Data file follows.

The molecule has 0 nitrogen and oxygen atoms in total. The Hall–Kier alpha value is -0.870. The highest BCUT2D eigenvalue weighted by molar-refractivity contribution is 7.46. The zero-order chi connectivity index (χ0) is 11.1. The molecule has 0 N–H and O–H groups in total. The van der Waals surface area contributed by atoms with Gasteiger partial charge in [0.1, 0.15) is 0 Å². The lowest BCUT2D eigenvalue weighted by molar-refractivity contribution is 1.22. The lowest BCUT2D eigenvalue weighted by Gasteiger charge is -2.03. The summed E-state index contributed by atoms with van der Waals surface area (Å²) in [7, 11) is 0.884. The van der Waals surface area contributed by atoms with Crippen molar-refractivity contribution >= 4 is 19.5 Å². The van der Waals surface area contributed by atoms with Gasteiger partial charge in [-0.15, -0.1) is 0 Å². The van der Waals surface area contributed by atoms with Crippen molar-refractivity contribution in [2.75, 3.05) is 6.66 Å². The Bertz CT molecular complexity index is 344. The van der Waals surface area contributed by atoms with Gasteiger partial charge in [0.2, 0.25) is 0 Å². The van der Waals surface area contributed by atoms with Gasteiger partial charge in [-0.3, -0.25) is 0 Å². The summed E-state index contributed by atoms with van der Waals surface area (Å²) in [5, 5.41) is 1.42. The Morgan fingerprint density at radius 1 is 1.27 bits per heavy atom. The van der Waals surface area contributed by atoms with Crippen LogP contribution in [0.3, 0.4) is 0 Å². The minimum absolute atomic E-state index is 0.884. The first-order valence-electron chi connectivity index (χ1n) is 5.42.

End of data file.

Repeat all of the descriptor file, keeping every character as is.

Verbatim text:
The molecule has 0 nitrogen and oxygen atoms in total. The Hall–Kier alpha value is -0.870. The highest BCUT2D eigenvalue weighted by molar-refractivity contribution is 7.46. The zero-order chi connectivity index (χ0) is 11.1. The molecule has 0 N–H and O–H groups in total. The van der Waals surface area contributed by atoms with Gasteiger partial charge in [0.1, 0.15) is 0 Å². The lowest BCUT2D eigenvalue weighted by molar-refractivity contribution is 1.22. The lowest BCUT2D eigenvalue weighted by Gasteiger charge is -2.03. The summed E-state index contributed by atoms with van der Waals surface area (Å²) in [7, 11) is 0.884. The van der Waals surface area contributed by atoms with Crippen molar-refractivity contribution >= 4 is 19.5 Å². The van der Waals surface area contributed by atoms with Gasteiger partial charge in [-0.15, -0.1) is 0 Å². The van der Waals surface area contributed by atoms with Crippen molar-refractivity contribution in [2.75, 3.05) is 6.66 Å². The Bertz CT molecular complexity index is 344. The van der Waals surface area contributed by atoms with Gasteiger partial charge in [0.2, 0.25) is 0 Å². The van der Waals surface area contributed by atoms with Gasteiger partial charge in [-0.3, -0.25) is 0 Å². The summed E-state index contributed by atoms with van der Waals surface area (Å²) in [5, 5.41) is 1.42. The Morgan fingerprint density at radius 1 is 1.27 bits per heavy atom. The van der Waals surface area contributed by atoms with Crippen LogP contribution in [0.3, 0.4) is 0 Å². The minimum absolute atomic E-state index is 0.884. The first-order valence-electron chi connectivity index (χ1n) is 5.42.